Folk Tradition of Bengal (and Rabindranath Tagore)

by Joydeep Mukherjee | 2018 | 49,317 words | ISBN-10: 8186036989 | ISBN-13: 9788186036983

An English study regarding the Folk Tradition of Bengal and its influence on Rabindranath Tagore—an important Bengali polymath from the 19th century who excelled in philosophy, arts (painting), literature and music. This research tries to initiate the semantic aspect of “folk” through the help of various dictionaries....

Chapter 1.3 - Who are Bauls?

“What’s in a name” aptly stated by Shakespeare in his famous Romeo and Juliet though it is the ‘name’ only that leads one to fame. A Baul is not a Hindu or Muslim rather a man and beyond man a moner manush. They have no debate regarding ‘Quran’ and ‘Puran’. They met for the union of man and song. Their union stands for the union of ‘sur’ and ‘song’. Unmistakably Bauls are unanimous so far as their ‘name’ is concerned. They who are neither solely Muslim nor Hindu make Baul altogether. But Muslims of East Bengal [East Pakistan] and West Bengal are called ‘fakir’. ‘Fakir’ also contains indigenous names in different places. Somewhere they are called ‘nera’ (bald headed) ‘fakir’, somewhere they are called ‘be-shara’ ‘fakir’ or ‘masfati’/‘bedati fakir’. Bengali word ‘nera’ means a man with clean/shaved head. It was one of the rituals of Vaishnavism. Apparently it appears to be very confusing because being Muslim he/she follows the Hinduism without any yammering. It definitely incarnates the spirit of acceptance of all resources. Further the research tends to dig the history especially Pal dynasty because during that time Bangladesh became the hub of ‘Bauddhik upasana’. They were divided into two; the Mahayanas and Hinayanas. Innumerable riffraff were the followers. After the invasion, most of them were ‘shahadaed’(a term signifying the same what is called baptism in Christianity) into muslims. But surprisingly after such transformation they did not discard the old rituals though they were practically renounced by Hindu sect. Despite such sudden segregation from the society, they adhered to the age old customs of past religion although they are now known as ‘fakir’. As they still maintain Vaishanavite system of devotion, they are bare headed just like Buddha or Chaitnya Mahapravu. It is noteworthy that muslim contention of worship and Vaishnavite tradition on the other hand does not contradict and interrupt their swift process of progress. They are deeply impelled by the Sufi movement. Simultaneously they are sanely influenced by Chaitanya Mahapravu. But the balance is unmistakable. They are able to keep up the tone and temperament, the body and main gesture in relation to the method of signing.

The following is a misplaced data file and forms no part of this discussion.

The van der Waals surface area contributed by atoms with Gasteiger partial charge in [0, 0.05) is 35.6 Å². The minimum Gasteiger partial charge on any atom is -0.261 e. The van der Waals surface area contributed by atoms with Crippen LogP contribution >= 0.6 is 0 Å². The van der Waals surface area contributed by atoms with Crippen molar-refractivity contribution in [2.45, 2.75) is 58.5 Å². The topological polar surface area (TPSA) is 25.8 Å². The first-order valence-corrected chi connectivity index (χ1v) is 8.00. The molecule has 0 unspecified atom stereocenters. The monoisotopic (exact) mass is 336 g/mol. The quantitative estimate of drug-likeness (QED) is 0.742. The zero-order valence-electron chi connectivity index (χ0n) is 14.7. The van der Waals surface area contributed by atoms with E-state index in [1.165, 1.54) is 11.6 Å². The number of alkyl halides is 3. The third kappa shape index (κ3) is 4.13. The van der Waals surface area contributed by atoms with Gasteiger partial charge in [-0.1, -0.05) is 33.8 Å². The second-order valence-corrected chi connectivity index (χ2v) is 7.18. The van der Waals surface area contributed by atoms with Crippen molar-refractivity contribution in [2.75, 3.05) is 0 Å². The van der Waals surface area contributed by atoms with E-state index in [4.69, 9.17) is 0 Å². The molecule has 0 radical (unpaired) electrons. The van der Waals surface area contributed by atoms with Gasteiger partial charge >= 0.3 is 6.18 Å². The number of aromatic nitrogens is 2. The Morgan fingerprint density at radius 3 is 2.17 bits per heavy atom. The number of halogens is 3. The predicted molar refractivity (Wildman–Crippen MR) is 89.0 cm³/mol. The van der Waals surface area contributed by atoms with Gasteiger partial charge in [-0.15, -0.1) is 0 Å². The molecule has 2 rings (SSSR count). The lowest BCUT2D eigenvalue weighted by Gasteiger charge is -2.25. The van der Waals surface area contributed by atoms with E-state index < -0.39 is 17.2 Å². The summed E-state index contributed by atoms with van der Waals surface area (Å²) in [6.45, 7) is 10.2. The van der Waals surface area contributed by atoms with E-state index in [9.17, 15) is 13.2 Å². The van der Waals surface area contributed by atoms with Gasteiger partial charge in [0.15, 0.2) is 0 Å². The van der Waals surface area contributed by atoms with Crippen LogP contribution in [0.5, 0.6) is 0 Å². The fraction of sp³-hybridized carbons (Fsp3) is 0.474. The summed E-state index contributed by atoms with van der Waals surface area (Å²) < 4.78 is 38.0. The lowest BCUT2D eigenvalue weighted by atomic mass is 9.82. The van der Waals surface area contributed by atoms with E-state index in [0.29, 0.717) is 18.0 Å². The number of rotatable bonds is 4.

A major portion of people living in the lower stratum of the society are really down trodden by elite Brahmins and as a result they used to live totally in the outskirt of common habituation. They took resort in Vaishnavite religion.They were sarcastically called ‘neraneri’ to identify their sudden shift from Buddhism to Vaishnavism. Birbhavara was the person for such tremendous transformation. Exceptions are also there even in muslim group of followers. For example ‘beshara’, ‘suariyat’ and others were reluctant to observe Islamic rituals.